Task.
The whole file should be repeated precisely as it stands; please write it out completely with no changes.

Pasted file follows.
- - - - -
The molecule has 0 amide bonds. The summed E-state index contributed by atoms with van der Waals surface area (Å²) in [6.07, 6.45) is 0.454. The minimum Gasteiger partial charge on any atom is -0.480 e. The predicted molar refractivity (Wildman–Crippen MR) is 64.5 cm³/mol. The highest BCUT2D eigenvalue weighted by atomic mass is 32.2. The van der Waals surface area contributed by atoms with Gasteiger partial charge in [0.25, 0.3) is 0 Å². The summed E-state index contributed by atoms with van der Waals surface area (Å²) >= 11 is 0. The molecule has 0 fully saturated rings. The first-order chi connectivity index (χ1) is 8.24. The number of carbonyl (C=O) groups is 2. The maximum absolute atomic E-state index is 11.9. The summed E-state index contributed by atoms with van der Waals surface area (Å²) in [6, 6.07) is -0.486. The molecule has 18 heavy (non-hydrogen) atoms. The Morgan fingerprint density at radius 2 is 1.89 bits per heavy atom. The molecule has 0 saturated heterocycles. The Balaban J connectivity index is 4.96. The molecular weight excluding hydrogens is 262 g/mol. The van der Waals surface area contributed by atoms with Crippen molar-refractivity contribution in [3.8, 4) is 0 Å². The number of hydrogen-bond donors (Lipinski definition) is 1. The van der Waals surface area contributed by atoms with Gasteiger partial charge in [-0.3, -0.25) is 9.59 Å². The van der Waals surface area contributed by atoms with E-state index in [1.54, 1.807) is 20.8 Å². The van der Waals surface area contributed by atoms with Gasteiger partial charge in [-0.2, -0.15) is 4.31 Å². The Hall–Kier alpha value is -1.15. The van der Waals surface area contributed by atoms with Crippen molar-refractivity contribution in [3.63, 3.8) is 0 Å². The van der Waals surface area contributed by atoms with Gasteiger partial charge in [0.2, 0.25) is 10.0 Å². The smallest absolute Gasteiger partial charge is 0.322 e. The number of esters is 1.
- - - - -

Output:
The molecule has 0 amide bonds. The summed E-state index contributed by atoms with van der Waals surface area (Å²) in [6.07, 6.45) is 0.454. The minimum Gasteiger partial charge on any atom is -0.480 e. The predicted molar refractivity (Wildman–Crippen MR) is 64.5 cm³/mol. The highest BCUT2D eigenvalue weighted by atomic mass is 32.2. The van der Waals surface area contributed by atoms with Gasteiger partial charge in [0.25, 0.3) is 0 Å². The summed E-state index contributed by atoms with van der Waals surface area (Å²) >= 11 is 0. The molecule has 0 fully saturated rings. The first-order chi connectivity index (χ1) is 8.24. The number of carbonyl (C=O) groups is 2. The maximum absolute atomic E-state index is 11.9. The summed E-state index contributed by atoms with van der Waals surface area (Å²) in [6, 6.07) is -0.486. The molecule has 18 heavy (non-hydrogen) atoms. The Morgan fingerprint density at radius 2 is 1.89 bits per heavy atom. The molecule has 0 saturated heterocycles. The Balaban J connectivity index is 4.96. The molecular weight excluding hydrogens is 262 g/mol. The van der Waals surface area contributed by atoms with Crippen molar-refractivity contribution in [3.8, 4) is 0 Å². The number of hydrogen-bond donors (Lipinski definition) is 1. The van der Waals surface area contributed by atoms with Gasteiger partial charge in [-0.3, -0.25) is 9.59 Å². The van der Waals surface area contributed by atoms with E-state index in [1.54, 1.807) is 20.8 Å². The van der Waals surface area contributed by atoms with Gasteiger partial charge in [-0.2, -0.15) is 4.31 Å². The Hall–Kier alpha value is -1.15. The van der Waals surface area contributed by atoms with Crippen molar-refractivity contribution in [3.63, 3.8) is 0 Å². The van der Waals surface area contributed by atoms with Gasteiger partial charge in [0.2, 0.25) is 10.0 Å². The smallest absolute Gasteiger partial charge is 0.322 e. The number of esters is 1.